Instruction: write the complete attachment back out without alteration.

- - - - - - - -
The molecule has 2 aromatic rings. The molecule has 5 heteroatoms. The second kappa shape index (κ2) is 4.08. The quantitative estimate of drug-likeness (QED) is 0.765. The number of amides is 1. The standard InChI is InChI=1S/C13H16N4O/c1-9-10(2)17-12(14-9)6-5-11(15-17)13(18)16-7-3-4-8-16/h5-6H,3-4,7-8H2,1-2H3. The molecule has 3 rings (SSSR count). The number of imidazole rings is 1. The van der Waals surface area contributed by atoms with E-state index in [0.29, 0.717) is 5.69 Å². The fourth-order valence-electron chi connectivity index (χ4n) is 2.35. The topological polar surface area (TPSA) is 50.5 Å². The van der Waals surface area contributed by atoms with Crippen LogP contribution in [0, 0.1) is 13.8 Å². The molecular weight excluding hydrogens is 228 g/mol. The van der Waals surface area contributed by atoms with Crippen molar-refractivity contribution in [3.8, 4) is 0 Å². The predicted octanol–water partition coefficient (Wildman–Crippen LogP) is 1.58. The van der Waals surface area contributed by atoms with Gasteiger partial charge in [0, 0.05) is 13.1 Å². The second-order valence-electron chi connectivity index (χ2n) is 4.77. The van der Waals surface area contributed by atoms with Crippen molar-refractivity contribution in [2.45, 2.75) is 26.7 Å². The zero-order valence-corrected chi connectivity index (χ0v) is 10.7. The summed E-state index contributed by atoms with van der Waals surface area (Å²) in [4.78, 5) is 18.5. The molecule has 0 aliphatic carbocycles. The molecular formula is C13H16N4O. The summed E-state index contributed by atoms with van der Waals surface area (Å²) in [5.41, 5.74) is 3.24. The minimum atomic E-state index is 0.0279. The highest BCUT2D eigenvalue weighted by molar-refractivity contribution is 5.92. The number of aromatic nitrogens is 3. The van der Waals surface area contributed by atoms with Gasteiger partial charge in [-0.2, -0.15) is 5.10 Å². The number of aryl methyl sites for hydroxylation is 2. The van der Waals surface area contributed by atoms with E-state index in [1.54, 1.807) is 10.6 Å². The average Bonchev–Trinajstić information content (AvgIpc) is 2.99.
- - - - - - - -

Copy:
The molecule has 2 aromatic rings. The molecule has 5 heteroatoms. The second kappa shape index (κ2) is 4.08. The quantitative estimate of drug-likeness (QED) is 0.765. The number of amides is 1. The standard InChI is InChI=1S/C13H16N4O/c1-9-10(2)17-12(14-9)6-5-11(15-17)13(18)16-7-3-4-8-16/h5-6H,3-4,7-8H2,1-2H3. The molecule has 3 rings (SSSR count). The number of imidazole rings is 1. The van der Waals surface area contributed by atoms with E-state index in [0.29, 0.717) is 5.69 Å². The fourth-order valence-electron chi connectivity index (χ4n) is 2.35. The topological polar surface area (TPSA) is 50.5 Å². The van der Waals surface area contributed by atoms with Crippen LogP contribution in [0, 0.1) is 13.8 Å². The molecular weight excluding hydrogens is 228 g/mol. The van der Waals surface area contributed by atoms with Crippen molar-refractivity contribution in [3.8, 4) is 0 Å². The predicted octanol–water partition coefficient (Wildman–Crippen LogP) is 1.58. The van der Waals surface area contributed by atoms with Gasteiger partial charge in [0, 0.05) is 13.1 Å². The second-order valence-electron chi connectivity index (χ2n) is 4.77. The van der Waals surface area contributed by atoms with Crippen molar-refractivity contribution in [2.45, 2.75) is 26.7 Å². The zero-order valence-corrected chi connectivity index (χ0v) is 10.7. The summed E-state index contributed by atoms with van der Waals surface area (Å²) in [4.78, 5) is 18.5. The molecule has 0 aliphatic carbocycles. The molecular formula is C13H16N4O. The summed E-state index contributed by atoms with van der Waals surface area (Å²) in [5.41, 5.74) is 3.24. The minimum atomic E-state index is 0.0279. The highest BCUT2D eigenvalue weighted by molar-refractivity contribution is 5.92. The number of aromatic nitrogens is 3. The van der Waals surface area contributed by atoms with Gasteiger partial charge in [-0.2, -0.15) is 5.10 Å². The number of aryl methyl sites for hydroxylation is 2. The van der Waals surface area contributed by atoms with E-state index in [1.54, 1.807) is 10.6 Å². The average Bonchev–Trinajstić information content (AvgIpc) is 2.99.